# A simple multiway example: radioactive decay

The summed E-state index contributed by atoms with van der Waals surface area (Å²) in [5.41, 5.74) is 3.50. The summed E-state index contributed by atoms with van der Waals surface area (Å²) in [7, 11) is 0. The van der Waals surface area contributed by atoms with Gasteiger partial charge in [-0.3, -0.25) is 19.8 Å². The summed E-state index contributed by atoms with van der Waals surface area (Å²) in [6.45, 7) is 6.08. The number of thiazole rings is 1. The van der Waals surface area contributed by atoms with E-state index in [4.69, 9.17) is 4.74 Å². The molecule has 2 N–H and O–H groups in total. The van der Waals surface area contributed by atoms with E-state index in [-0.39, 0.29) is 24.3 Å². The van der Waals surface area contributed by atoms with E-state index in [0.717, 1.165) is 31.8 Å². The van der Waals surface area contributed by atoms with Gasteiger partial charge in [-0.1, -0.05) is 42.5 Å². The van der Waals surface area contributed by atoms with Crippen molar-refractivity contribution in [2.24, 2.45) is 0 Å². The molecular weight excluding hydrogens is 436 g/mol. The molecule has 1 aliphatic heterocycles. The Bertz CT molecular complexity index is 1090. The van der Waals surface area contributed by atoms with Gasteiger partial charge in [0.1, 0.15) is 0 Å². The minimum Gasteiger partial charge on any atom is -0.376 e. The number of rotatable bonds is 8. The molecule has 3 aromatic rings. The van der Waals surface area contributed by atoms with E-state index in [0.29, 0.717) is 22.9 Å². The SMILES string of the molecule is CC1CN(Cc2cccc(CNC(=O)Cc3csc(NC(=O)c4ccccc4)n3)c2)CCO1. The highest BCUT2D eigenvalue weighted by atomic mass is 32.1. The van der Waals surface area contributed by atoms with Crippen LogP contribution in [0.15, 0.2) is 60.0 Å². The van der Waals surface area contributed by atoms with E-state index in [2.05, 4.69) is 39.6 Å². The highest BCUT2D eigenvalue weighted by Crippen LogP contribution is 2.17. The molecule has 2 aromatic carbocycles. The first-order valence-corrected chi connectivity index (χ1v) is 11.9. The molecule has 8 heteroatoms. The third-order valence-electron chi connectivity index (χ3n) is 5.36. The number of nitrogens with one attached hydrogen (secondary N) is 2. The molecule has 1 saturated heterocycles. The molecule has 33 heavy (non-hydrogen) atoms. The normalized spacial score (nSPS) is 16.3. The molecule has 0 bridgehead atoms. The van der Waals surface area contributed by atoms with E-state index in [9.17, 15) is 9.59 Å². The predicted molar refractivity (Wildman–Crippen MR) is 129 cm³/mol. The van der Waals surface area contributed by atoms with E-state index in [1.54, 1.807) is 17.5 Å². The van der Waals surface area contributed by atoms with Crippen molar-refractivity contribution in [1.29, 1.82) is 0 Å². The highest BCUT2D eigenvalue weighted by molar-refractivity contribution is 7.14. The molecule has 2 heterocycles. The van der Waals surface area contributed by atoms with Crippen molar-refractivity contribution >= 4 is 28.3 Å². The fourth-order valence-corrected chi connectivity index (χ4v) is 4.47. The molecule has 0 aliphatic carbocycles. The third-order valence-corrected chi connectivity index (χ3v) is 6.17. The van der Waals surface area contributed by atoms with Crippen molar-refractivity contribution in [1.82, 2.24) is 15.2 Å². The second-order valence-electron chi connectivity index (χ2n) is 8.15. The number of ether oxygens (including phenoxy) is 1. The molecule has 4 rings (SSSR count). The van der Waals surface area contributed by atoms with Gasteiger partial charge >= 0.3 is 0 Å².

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 In a recent Blog Post Stephen Wolfram showed that a lot of interesting geometry can be created just by iterating a simple function. The spirals are neat, some even seem to be works of art. It isn't immediately clear what a graph object has to do with science, so undergrads are left wanting more explanation. What is the simplest case where multi-computational paradigm can be applied to a textbook physics problem? One obvious candidate is Radioactive decay of Carbon atoms. Say we have an array of $^{14}C$ atoms, and count $N$ of them at time $t=0$. After about $5,700$ years, we can expect to find about $N/2$ have decayed to nitrogen. Assuming atoms decay sequentially, how many possible paths through configuration space can we take? The simple answer is to choose $N/2$ from $N$ and take all possible permutations via the factorial function, (*N = 2, 4, 6 . . . *) In[]:= Binomial[2 #, #] (#!) & /@ Range[6] Out[]= {2, 12, 120, 1680, 30240, 665280} And of course, this sequence is known on OEIS. To introduce a graphical method, we will instead sum over paths on a multiway graph. Represent a valid state as a list of $1$'s or $0$'s, with $1$ standing for Carbon, and $0$ standing for nitrogen. The iterator through configuration space decays exactly one Carbon atom in all possible ways. Iterate[state_] := With[{locs = Position[state, 1][[All, 1]]}, ReplacePart[state, # -> 0] & /@ locs] Decay[nInt_] := NestList[Union[Flatten[Iterate /@ #, 1]] &, {Table[1, {nInt}]}, nInt] Examining the output of any given call to Decay[n], we notice that counting states in a particular generation follows a row of Pascal's triangle PascalsTriangle[nInt_] := Table[Length /@ Decay[i], {i, 0, nInt}] PascalsTriangle[10] // TableForm This is a useful fact when plotting IntEdgeMap[nInt_] := MapIndexed[#1 -> #2[[1]] &, SortBy[Tuples[{1, 0}, nInt], -Total[#] &]]; DecayEdges[nInt_] := ReplaceAll[Flatten[Outer[If[ HammingDistance[#1, #2] == 1, DirectedEdge[#1, #2], {}] &, #[[1]], #[[2]], 1] & /@ Partition[Decay[nInt], 2, 1]], IntEdgeMap[nInt]] vertexSort[nInt_] := With[{offset = Divide[Max[#] - #, 2] &@PascalsTriangle[nInt][[-1]]}, {#[[1]] + offset[[#[[2]]]], (1 - #[[2]])/nInt Binomial[nInt, Floor[nInt/2]]} & /@ Map[Reverse[Position[Decay[nInt], #][[1]]] &, SortBy[Tuples[{1, 0}, nInt], -Total[#] &]]] DecayGraph[nInt_] := With[{HLs = nInt - NestWhileList[#/2 &, nInt, # > 1 &]}, Show[Graphics[Line[{{0, - # Binomial[nInt, Floor[nInt/2]]/nInt }, {Binomial[nInt, Floor[nInt/2]] + 1, - # Binomial[nInt, Floor[nInt/2]]/nInt }}] & /@ HLs], Graph[DecayEdges[nInt], VertexCoordinates -> vertexSort[nInt]]]] GraphicsGrid[Map[Show[#, ImageSize -> 200] &, Partition[DecayGraph /@ Range[1, 8], 4], {2}]] Now let's examine features of these graphs, particularly even cases. Horizontal lines mark successive half-lives, and the first half life (for even cases) always intersects a row of $\binom{2n}{n}$ nodes with excatly $n$ edges directed into each node. If we follow the branching structure back to the root, we see that, on each preceding level, nodes have one less input. Thus we can derive the formula, that number of unique paths to one half life, $a(n) = \binom{2n}{n}n!=\frac{(2n)!}{n!}$.Another interesting question is about the profile of state space: PascalDist[nInt_] := MapIndexed[ {#2[[1]]/(nInt + 2), #1} &, PascalsTriangle[nInt][[-1]]/Binomial[nInt, Floor[nInt/2]]] ListLinePlot[PascalDist[2 #] & /@ Range[6], PlotRange -> {{0, 1}, Automatic}, ImageSize -> 500] Does this limit tend to a definite shape? If yes what?